DR: I think it’s more like how music evolves. I’m from Seattle so we had that underground music vibe that become extremely mainstream. I’m seeing a lot of the same thing, where it’s kind of like they feel part of something. If you’re having a bad day, or you’re getting bullied at school or feel like you don’t belong, or something happened at work, you can go to pro wrestling, you feel like you belong, you feel like you fit in. It’s kind of like almost like a safe place you can go, like a concert you can just go and release, we’re giving energy to the crowd and they’re giving energy back and it’s mutual respect. I think it’s more just become, I don’t want to say a club, but kind of like a subculture.
RS: It may be a subculture, but wrestling is definitely growing in popularity. After wrestling popularity hit its peak around the millennium, and then went into decline for a while, how can the industry maintain its current resurgence?
DR: I think one of the reasons wrestling declined for a while was because it was almost like being cookie-cutter out of the same factory. The amount of wrestlers who were pretty much the exact same, or their styles the exact same, was alarming. But now you’ve got guys that have all these incredible styles. Even in WWE, to give them props, they take notice of all those different styles. People like a TJP, to like a Jack Gallagher, to even a Roman Reigns. You can sway what you want about their styles but they’re very different, there’s a flavour for everything. That’s like music or movies. And the independent scene is like that too, and so is Impact, you have guys from all over and the company has done a really good job of incorporating styles from all over the globe, so it’s kind of a melting pot. I think you need to have something for everyone and I think wrestling’s doing a really good job of that.
RS: Impact wrestlers often say that one of the things they love working for the company, compared to other promotions, is that they’re still able to go out and perform on the independent circuit. How important is it to you that you’re able to do that?
DR: Very, because I’m first and foremost always an independent wrestler. That’s where I cut my teeth, that’s where I made my name. My loyalty lies with Impact but I always feel very near and dear [to the independents].
A life in wrestling
RS: In the last twelve years, you’ve had a lot of accomplishments, but what would you consider your greatest achievement?
DR: I think as I look at my career it’s more giving back, and being able to inspire people with my story and inspire younger wrestlers to work hard and helping my students, the few that I’ve trained and take credit for training. That’s pretty much my biggest accomplishment. I’ve won all the belts, travelled the world and all that kind of stuff, and I think it’s more so just inspiring people at this point, that’s pretty much the accomplishment I feel most proud of.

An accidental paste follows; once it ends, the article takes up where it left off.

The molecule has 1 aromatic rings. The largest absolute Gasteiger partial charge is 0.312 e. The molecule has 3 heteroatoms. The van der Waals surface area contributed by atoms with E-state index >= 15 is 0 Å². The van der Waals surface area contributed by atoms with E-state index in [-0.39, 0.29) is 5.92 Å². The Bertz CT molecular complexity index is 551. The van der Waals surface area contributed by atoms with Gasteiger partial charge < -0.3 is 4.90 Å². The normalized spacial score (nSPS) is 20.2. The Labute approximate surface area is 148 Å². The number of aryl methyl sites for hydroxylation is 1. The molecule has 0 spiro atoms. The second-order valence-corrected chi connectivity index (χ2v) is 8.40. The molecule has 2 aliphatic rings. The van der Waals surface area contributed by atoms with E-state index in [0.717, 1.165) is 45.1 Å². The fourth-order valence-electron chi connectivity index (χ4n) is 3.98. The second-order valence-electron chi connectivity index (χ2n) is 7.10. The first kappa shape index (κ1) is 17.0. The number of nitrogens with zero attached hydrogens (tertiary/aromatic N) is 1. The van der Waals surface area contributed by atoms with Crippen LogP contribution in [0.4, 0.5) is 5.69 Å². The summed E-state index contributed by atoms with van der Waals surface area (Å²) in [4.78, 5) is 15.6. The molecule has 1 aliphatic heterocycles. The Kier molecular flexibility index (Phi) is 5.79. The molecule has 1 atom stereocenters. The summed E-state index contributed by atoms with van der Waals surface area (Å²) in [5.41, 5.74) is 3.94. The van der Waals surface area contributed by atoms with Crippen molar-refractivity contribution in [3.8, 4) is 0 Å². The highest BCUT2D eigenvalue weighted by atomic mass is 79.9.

RS: Back in November last year, you tweeted that 2017 might be your final year. Is that still the plan?
DR: I’ve said it a couple of times, and I’ve realised that I don’t have that much longer left. I don’t know how long, because sometimes I wake up and just love wrestling and want to be part of it forever. Sometimes I wake up and I just hate it, because it’s such an intimate passion for me, it’s like a marriage. I know that I’m getting further along in my school and in my career outside of wrestling, to where I won’t be able to wrestle as much anymore, and soon I won’t be able to wrestle at all because of time constraints, and on top of that being a father. I feel good, I feel healthy, and as long as I can keep producing the quality of matches that I hold myself to, which is a very high standard, and as long as I’m having fun and the fans want to see me, I’ll keep it up, but I don’t see myself wrestling for another five years by any means. Plus, I don’t want to be that guy who, when people come to see me, people talk and sit in the crowd and go, “well, you know he used to be really good”, I want to go out on top, I think the fans deserve that. So we’ll see what happens, maybe not the end of this year, but I might have a couple left. We’ll see what happens.
RS: What matches do you hope to be remembered for?
DR: I don’t know if there’s any one match. For me it’s not about that one, because anyone can have a great match on any given night. I want to be remembered as someone who always gave you your money’s worth, whether I was a good guy or a bad guy, or the match stole the show or was a mediocre match, you always know I was out there giving 100%, and I think that’s more respectful to the fans. If I said this was my best match, ten might agree with me and twenty might not agree with me, but I want everyone to agree that, yeah, that guy always gave me my money’s worth, he always worked hard.
RS: What legacy would you want to leave behind as a wrestler?
DR: Just as someone who gave back, someone who didn’t do it for the money but did it for the love it. Didn’t care about the fame, just wanted to help people and just better the scene for everyone.
Impact airs in the UK on Spike every Friday night at 9pm. Slammiversary will be aired on Spike UK at 9pm on Monday July 3rd.